“You [have to avoid] looking at the Muppeteer, which a lot of people do because it’s a natural instinct to look at the person who’s doing the voice. But I love comedy. This was my idea, by the way: ‘What if I’m trying to be really sexy?’ We had me in a great gown and a long wig, and I looked absolutely smashing. Animal’s last line, after I smash him with the cymbals is ‘That’s my kind of woman!’ And most people don’t hear that because they’re laughing.”
The Zimbabwean singer-songwriter Paul Matavire was widely celebrated for his witty but sharply pointed songs addressing themes of intimacy, romance, and social relations, earning him the nickname Doctor Love.
Matavire’s well-calculated social commentary, disseminated through sungura music, continues to hold a special place of reverence in Zimbabwe, even long after his death. His songs are unique in the ways that he used humor to drive his concerns home.
For example, in Akanaka akarara (A person is only good when asleep) Matavire code-switches between Shona and English phrases and expressions, joking that his wife may be possessed by spirits, and maintaining that he is not asking her to cook sadza for him—he just wants money for beer to treat his hangover. Using intrinsic Shona linguistic structures, the song satirizes the foibles of both men and women as they grapple with tensions between traditional and modern gender roles.
This according to “Tracing humour in Paul Matavire’s selected songs” by Umali Saidi (Muziki: Journal of music research in Africa XII/1 [May 2015] 53–61; RILM Abstracts of Music Literature 2015-6205).
Today would have been Doctor Love’s 60th birthday! Below, his recording of Akanaka akarara.
The improvisation collective Improv Everywhere specializes in staging public-space interventions, which they refer to as pranks or missions.
By enlisting pedestrians in discrete one-time events that challenge protocols of public contact and that expand our understanding of public flexibility and empathy, Improv Everywhere offers an antidote to mainstream, hegemonic formulations of spectacle, virtuosity, and generalized expectations concerning the purpose of performance.
The group’s integration of trained and untrained performers (whom they refer to as agents), the kinds of space and sociality that they create, and the connections between their live and web presences reveal noteworthy contemporary understandings of intimacy and the social fabric.
This according to “Why not Improv Everywhere?” by Susan Leigh Foster, an essay included in The Oxford handbook of dance and theater (New York: Oxford University Press, 2015, 196–212; RILM Abstracts of Music Literature 2015-23390).
Georg Philipp Telemann’s ability to produce high-quality works at lightning speed is well known; less remembered today is his mischievous sense of humor. He was known among his friends for writing wickedly clever satirical verses and playing musical practical jokes, as he once did with a cantor from a nearby village.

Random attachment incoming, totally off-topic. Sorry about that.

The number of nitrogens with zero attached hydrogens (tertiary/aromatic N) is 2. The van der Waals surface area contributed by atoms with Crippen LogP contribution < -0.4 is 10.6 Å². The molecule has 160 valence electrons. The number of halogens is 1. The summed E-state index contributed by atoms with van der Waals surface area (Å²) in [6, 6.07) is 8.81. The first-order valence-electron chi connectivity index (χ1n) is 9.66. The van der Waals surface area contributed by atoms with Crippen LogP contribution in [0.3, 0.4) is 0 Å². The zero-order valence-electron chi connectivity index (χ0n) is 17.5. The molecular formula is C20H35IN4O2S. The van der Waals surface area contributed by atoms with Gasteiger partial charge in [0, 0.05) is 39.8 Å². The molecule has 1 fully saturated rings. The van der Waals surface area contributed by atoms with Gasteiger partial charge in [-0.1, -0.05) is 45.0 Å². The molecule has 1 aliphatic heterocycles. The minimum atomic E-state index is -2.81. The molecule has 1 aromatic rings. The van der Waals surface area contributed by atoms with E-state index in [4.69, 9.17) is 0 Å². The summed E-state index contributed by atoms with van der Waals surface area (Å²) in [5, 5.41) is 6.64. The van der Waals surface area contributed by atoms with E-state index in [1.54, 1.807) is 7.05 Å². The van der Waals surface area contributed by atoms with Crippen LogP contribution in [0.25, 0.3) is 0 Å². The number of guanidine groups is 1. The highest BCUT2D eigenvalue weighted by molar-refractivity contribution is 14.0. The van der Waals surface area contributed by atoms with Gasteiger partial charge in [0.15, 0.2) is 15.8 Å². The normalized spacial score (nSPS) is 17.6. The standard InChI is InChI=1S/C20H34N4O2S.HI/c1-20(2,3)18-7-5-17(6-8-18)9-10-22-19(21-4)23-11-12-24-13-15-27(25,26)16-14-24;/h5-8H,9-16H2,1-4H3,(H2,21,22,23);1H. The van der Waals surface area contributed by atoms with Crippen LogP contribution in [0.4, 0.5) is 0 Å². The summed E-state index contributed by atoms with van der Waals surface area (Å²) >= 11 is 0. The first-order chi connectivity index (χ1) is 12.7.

Seeking to aggrandize himself, this cantor determined that he would honor a certain festival day by performing a new sacred work by the local master. He repeatedly requested that Telemann write something for him and his choir, and, knowing that their musicianship was decidedly inferior, the composer repeatedly declined. At last the cantor made such a pest of himself that Telemann told him that he and a few friends would arrive with the new work for a rehearsal before the performance.
On the appointed day the composer handed the new work—a treacherously difficult fugue—to the cantor, whispering to his friends “Now the thieves shall confess their sins.” The singers proceeded to produce a dismal, discordant rendition as they unknowingly made fun of themselves. Telemann had set the line “Wir können nichts wider den Herrn reden” (We cannot speak against the Lord) in such a way that the hapless singers were “confessing” their ineptitude by repeating the words “Wir können nichts” (We cannot)!
The composer laughed heartily. “That certainly won’t do” he said. “Let’s see how we can remedy this.” He then took out a different composition, and he and his friends performed it—both saving the day and humiliating the presumptuous cantor.
The classical music world knows Alfred Brendel as one of the foremost pianists of his time. Far fewer people know him as a poet, with two books of poetry in German and one—One finger too many—in English translation (New York: Random House, 1999).
The collection’s title poem concerns a pianist who developed a third index finger “not to play the piano with/though it sometimes did intervene/discreetly/in tricky passages/but to point things out/when both hands were busy.”
While some of Brendel’s poems are serious, many are light-hearted. He explains, “At one stage in my life I didn’t laugh enough…some mechanism in my psyche may have come to my rescue.” The title of another poem, “Not Brahms again”, points to a humorous but therapeutic reflection that he describes as “a little revenge for the perversity of the B♭ concerto…the passages which, as they stand, are literally unplayable.”